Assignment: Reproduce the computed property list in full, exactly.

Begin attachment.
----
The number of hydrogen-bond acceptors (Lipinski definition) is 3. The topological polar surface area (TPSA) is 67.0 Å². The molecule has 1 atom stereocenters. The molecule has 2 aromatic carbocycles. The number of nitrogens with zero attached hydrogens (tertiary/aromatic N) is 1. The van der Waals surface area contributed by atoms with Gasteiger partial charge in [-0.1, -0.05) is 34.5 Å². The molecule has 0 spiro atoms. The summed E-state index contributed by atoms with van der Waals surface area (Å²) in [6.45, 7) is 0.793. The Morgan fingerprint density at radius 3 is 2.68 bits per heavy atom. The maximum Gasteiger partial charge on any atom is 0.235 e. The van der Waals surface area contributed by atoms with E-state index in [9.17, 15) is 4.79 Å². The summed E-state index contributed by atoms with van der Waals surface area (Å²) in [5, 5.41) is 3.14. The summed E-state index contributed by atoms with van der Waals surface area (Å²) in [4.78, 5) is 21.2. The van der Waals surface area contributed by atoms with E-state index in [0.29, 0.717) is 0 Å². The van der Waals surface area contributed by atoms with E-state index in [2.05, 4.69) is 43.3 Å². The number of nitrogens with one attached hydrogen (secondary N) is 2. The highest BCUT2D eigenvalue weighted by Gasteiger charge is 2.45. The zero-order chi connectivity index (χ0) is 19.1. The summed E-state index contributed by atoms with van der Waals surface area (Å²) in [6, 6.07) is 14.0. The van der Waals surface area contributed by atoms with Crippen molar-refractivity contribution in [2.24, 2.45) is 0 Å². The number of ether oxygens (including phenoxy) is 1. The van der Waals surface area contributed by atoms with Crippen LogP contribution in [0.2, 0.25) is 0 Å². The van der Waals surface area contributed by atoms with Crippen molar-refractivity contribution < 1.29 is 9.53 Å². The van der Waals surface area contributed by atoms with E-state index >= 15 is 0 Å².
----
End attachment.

The number of hydrogen-bond acceptors (Lipinski definition) is 3. The topological polar surface area (TPSA) is 67.0 Å². The molecule has 1 atom stereocenters. The molecule has 2 aromatic carbocycles. The number of nitrogens with zero attached hydrogens (tertiary/aromatic N) is 1. The van der Waals surface area contributed by atoms with Gasteiger partial charge in [-0.1, -0.05) is 34.5 Å². The molecule has 0 spiro atoms. The summed E-state index contributed by atoms with van der Waals surface area (Å²) in [6.45, 7) is 0.793. The Morgan fingerprint density at radius 3 is 2.68 bits per heavy atom. The maximum Gasteiger partial charge on any atom is 0.235 e. The van der Waals surface area contributed by atoms with E-state index in [9.17, 15) is 4.79 Å². The summed E-state index contributed by atoms with van der Waals surface area (Å²) in [5, 5.41) is 3.14. The summed E-state index contributed by atoms with van der Waals surface area (Å²) in [4.78, 5) is 21.2. The van der Waals surface area contributed by atoms with E-state index in [0.29, 0.717) is 0 Å². The van der Waals surface area contributed by atoms with E-state index in [2.05, 4.69) is 43.3 Å². The number of nitrogens with one attached hydrogen (secondary N) is 2. The highest BCUT2D eigenvalue weighted by Gasteiger charge is 2.45. The zero-order chi connectivity index (χ0) is 19.1. The summed E-state index contributed by atoms with van der Waals surface area (Å²) in [6, 6.07) is 14.0. The van der Waals surface area contributed by atoms with Crippen molar-refractivity contribution in [2.24, 2.45) is 0 Å². The number of ether oxygens (including phenoxy) is 1. The van der Waals surface area contributed by atoms with Crippen LogP contribution in [0.2, 0.25) is 0 Å². The van der Waals surface area contributed by atoms with Crippen molar-refractivity contribution < 1.29 is 9.53 Å². The van der Waals surface area contributed by atoms with E-state index >= 15 is 0 Å².